• Reply March 2, 2012


    “To put it in a simpler terms, a woman is seen as secondary to that of an entity that hasn’t even begun to develop the complexity of personhood, and is roughly the size of a small apricot.”

    As a Dad of three girls, one who as a newborn is still particularly little, I think Dr. Suess says it best, “a person’s a person no matter how small.”

    • Reply March 20, 2012


      Paul, Dr Seuss’ own family was appalled to find people were using his writing as a pro life catchphrase. It’s also a bit of a cheap shot, isn’t it?

      • Reply March 21, 2012


        I find it hard to believe that someone who could write such amazing children’s stories could support the brutal killing of innocent children through abortion but yes, the Dr Seuss and his family donated to Planned Parenthood.

  • Reply March 22, 2012


    Wendy Green wants someone to answer the question; When does life being.
    We I want HER to answer the question; Who killed my fetus’?

    I had two abortions ( miscarriage is the sweet term) and if I were not an atheist I could blame a god for that. It was NOT my choice. The god took it from me.
    I am a believer in choice in everything, from having sex, contraception, giving birth and having the right to say when I should ‘check out’.

    People like Wendy do not need to take my ideas/ideals onboard and I am willing to let her have her choice of pregnancy/paenthood and even ‘when life begins’.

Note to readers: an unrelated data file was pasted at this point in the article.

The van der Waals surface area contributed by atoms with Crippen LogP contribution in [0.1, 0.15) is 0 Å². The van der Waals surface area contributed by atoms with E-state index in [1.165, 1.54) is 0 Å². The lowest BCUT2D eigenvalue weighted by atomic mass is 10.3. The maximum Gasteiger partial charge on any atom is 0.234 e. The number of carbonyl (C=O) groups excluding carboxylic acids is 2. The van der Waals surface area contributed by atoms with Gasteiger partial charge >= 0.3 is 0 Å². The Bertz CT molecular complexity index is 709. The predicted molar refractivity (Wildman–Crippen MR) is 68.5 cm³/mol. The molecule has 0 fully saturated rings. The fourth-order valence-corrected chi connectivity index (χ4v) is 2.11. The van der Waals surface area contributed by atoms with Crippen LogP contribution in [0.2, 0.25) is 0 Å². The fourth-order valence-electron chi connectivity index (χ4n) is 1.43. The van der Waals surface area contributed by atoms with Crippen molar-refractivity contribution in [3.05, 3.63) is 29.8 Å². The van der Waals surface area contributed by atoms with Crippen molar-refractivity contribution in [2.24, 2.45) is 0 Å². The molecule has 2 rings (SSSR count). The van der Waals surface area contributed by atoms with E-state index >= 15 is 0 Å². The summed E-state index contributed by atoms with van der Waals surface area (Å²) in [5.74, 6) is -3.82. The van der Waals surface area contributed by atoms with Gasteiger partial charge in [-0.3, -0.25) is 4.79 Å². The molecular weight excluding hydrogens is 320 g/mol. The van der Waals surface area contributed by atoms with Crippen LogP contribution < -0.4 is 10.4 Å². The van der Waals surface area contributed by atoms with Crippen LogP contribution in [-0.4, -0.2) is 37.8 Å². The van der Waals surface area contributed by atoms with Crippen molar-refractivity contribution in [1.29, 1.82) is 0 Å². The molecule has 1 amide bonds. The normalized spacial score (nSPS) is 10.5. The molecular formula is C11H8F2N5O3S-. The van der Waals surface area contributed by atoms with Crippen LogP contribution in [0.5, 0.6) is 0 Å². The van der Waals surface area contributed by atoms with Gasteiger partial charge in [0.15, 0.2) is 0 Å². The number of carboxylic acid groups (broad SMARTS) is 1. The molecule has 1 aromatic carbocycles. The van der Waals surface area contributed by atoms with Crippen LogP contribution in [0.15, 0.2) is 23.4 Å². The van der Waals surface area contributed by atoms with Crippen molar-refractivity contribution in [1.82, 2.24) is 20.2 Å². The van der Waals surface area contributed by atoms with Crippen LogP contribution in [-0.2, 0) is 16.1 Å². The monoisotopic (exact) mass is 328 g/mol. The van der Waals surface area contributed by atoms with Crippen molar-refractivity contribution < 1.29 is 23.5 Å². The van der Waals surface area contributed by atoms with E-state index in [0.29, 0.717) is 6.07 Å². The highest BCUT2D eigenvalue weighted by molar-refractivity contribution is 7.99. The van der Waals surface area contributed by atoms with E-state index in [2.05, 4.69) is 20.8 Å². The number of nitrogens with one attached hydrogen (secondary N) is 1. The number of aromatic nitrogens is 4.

It is the religious who believe that life does not ‘end’ but continues unto heaven. I do not.
    So I love the idea of using the term ‘anti-choice’ for those cruel thoughtless judgemental control freaks for I am ‘pro-life’ as long as life is worth living.

    :Like a previous commentator when I had my miscarriages the most common comment was ‘just get on with it’. WE ( my hubby and I ) wanted those pregnancies, and ended up with ‘three live births’ ( that is how the records read…five pregnancies with three live births). So I guess life begins with the delivery of the baby.

  • Reply March 23, 2012


    Why are we having a discussion about this subject? As far as I am concerned it is of no importance to anybody except the person who is, for whatever reason, having a termination. And it certainly is not anyone else’s business. Rick Santorum is a sanctimonious (I was going to use the other word which starts with “p”), moronic, poor excuse as a future political leader in the US. And as far as the remark “I just wish Mary had aborted Jesus, it might be a less judgemental society we live in now.” – I find that offensive.

  • Reply March 24, 2012

    this can be a

    Say “thanks” you to your mother and father they gave you the world

  • Reply March 27, 2012


    Leonie, your comment was 100% spot-on and I agree with all you’ve said. Clementine, please refer to it. Thanks – a pro-life feminist.

  • Reply June 2, 2012


    Read “I am Roe: my life, Roe v. Wade, and freedom and choice” by Norma McCorvey. I don’t wish to share my opinion, except to say that I have the deepest compassion for all women, who are afterall human beings first and women second.